Background: Venous thromboembolism (VTE) is a well-recognised and life-threatening complication in patients with cancer. However, the precise risk of VTE in hospitalised cancer patients in England has not been previously reported.
Methods: We conducted a cohort study using linked Hospital Episodes Statistics and Office for National Statistics mortality data. We determined the risk of VTE separately for 24 cancer sites following first hospitalisation for cancer (index date) and how this varied by age, proximity from hospital admission, administration of chemotherapy and calendar time.
Results: 3,558,660 patients were hospitalised for cancer between 1998 and 2012. The cancer sites with the highest risk of VTE during initial hospitalisation for cancer were pancreatic (4.9%), ovarian (4%) and liver (3.8%). The three cancer sites with the highest risk of first VTE event within 6 months from discharge, were pancreatic (3.7%), oesophagus (3%) and stomach (2.8%). For most cancers, the risk of VTE within 6 months from discharge was higher amongst patients who underwent chemotherapy compared to those who did not. The impact of age on risk of VTE varied considerably between cancer sites.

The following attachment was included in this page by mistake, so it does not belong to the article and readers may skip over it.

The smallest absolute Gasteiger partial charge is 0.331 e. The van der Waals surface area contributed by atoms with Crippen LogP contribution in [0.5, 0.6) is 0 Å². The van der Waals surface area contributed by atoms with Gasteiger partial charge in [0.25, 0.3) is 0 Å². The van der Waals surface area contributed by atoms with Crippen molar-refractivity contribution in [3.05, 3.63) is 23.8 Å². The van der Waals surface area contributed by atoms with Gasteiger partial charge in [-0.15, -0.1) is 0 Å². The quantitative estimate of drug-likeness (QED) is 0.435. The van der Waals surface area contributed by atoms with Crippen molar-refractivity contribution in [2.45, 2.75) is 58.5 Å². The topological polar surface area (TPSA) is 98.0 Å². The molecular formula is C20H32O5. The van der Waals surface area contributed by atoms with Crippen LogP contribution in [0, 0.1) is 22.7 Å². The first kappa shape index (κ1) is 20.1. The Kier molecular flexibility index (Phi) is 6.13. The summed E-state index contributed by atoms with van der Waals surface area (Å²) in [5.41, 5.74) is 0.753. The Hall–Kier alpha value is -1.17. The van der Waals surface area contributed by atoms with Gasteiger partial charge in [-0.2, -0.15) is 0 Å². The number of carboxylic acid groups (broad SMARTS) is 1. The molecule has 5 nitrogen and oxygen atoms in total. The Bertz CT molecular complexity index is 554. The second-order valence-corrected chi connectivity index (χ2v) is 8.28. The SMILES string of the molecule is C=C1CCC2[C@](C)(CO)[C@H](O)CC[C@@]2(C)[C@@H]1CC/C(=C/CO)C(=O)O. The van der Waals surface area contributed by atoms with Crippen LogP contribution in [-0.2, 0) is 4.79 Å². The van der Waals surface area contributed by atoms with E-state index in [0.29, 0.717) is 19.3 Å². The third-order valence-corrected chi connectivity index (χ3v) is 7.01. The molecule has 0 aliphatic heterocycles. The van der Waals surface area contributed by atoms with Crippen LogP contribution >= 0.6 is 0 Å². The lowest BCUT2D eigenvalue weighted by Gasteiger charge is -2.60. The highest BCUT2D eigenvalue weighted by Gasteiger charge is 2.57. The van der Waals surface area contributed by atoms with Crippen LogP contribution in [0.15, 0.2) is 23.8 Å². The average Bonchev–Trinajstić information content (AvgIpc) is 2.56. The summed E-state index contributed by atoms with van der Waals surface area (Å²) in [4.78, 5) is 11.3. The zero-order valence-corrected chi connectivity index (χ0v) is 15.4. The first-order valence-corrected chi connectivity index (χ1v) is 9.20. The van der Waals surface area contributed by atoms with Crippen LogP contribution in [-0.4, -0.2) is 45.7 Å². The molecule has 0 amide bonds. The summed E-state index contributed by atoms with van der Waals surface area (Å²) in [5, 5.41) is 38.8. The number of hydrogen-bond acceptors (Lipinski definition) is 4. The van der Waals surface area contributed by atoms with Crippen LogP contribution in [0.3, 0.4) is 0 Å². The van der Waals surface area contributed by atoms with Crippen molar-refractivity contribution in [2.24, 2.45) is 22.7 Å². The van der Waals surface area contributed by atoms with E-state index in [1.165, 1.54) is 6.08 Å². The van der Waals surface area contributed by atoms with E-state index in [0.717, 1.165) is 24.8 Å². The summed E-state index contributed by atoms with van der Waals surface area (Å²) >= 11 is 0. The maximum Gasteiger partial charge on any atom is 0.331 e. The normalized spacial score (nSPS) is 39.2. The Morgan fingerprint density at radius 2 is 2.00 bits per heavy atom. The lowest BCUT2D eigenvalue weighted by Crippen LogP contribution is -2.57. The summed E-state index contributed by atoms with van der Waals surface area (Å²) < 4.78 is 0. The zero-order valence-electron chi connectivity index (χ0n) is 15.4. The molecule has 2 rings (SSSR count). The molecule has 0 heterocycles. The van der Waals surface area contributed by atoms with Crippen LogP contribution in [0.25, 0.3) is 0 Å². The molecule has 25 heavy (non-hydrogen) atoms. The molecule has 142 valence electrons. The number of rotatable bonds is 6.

Conclusion: The risk of VTE amongst patients hospitalised for cancer varies greatly by cancer site, age, proximity from hospital admission and chemotherapy administration.
Ratib, S., Walker, A. J., Card, T. R., & Grainge, M. J. (2016). Risk of venous thromboembolism in hospitalised cancer patients in England – A cohort study. Journal of Hematology and Oncology, 9, https://doi.org/10.1186/s13045-016-0291-0